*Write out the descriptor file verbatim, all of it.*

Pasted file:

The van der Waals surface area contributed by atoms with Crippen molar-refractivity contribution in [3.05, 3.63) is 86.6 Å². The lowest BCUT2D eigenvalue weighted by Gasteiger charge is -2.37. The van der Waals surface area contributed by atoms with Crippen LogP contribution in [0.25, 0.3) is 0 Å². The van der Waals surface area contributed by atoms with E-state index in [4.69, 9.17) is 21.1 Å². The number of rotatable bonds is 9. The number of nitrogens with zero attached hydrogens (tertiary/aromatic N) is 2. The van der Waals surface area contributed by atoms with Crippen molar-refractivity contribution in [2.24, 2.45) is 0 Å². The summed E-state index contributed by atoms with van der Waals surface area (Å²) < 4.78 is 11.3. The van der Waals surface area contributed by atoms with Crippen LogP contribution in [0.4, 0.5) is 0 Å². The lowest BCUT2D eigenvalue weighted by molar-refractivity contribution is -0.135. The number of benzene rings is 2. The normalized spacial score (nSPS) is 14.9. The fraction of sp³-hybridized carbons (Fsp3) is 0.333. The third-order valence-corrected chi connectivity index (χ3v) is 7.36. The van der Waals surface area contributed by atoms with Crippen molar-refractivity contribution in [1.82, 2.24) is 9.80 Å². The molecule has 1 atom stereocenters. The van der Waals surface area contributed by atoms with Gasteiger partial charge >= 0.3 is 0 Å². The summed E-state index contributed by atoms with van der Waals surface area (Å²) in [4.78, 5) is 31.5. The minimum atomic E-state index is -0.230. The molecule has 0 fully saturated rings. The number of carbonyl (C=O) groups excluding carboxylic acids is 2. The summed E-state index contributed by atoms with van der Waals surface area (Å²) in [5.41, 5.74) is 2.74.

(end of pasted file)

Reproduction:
The van der Waals surface area contributed by atoms with Crippen molar-refractivity contribution in [3.05, 3.63) is 86.6 Å². The lowest BCUT2D eigenvalue weighted by Gasteiger charge is -2.37. The van der Waals surface area contributed by atoms with Crippen LogP contribution in [0.25, 0.3) is 0 Å². The van der Waals surface area contributed by atoms with E-state index in [4.69, 9.17) is 21.1 Å². The number of rotatable bonds is 9. The number of nitrogens with zero attached hydrogens (tertiary/aromatic N) is 2. The van der Waals surface area contributed by atoms with Crippen molar-refractivity contribution in [2.24, 2.45) is 0 Å². The summed E-state index contributed by atoms with van der Waals surface area (Å²) < 4.78 is 11.3. The van der Waals surface area contributed by atoms with Crippen LogP contribution in [0.4, 0.5) is 0 Å². The lowest BCUT2D eigenvalue weighted by molar-refractivity contribution is -0.135. The number of benzene rings is 2. The normalized spacial score (nSPS) is 14.9. The fraction of sp³-hybridized carbons (Fsp3) is 0.333. The third-order valence-corrected chi connectivity index (χ3v) is 7.36. The van der Waals surface area contributed by atoms with Crippen molar-refractivity contribution in [1.82, 2.24) is 9.80 Å². The molecule has 1 atom stereocenters. The van der Waals surface area contributed by atoms with Gasteiger partial charge >= 0.3 is 0 Å². The summed E-state index contributed by atoms with van der Waals surface area (Å²) in [4.78, 5) is 31.5. The minimum atomic E-state index is -0.230. The molecule has 0 fully saturated rings. The number of carbonyl (C=O) groups excluding carboxylic acids is 2. The summed E-state index contributed by atoms with van der Waals surface area (Å²) in [5.41, 5.74) is 2.74.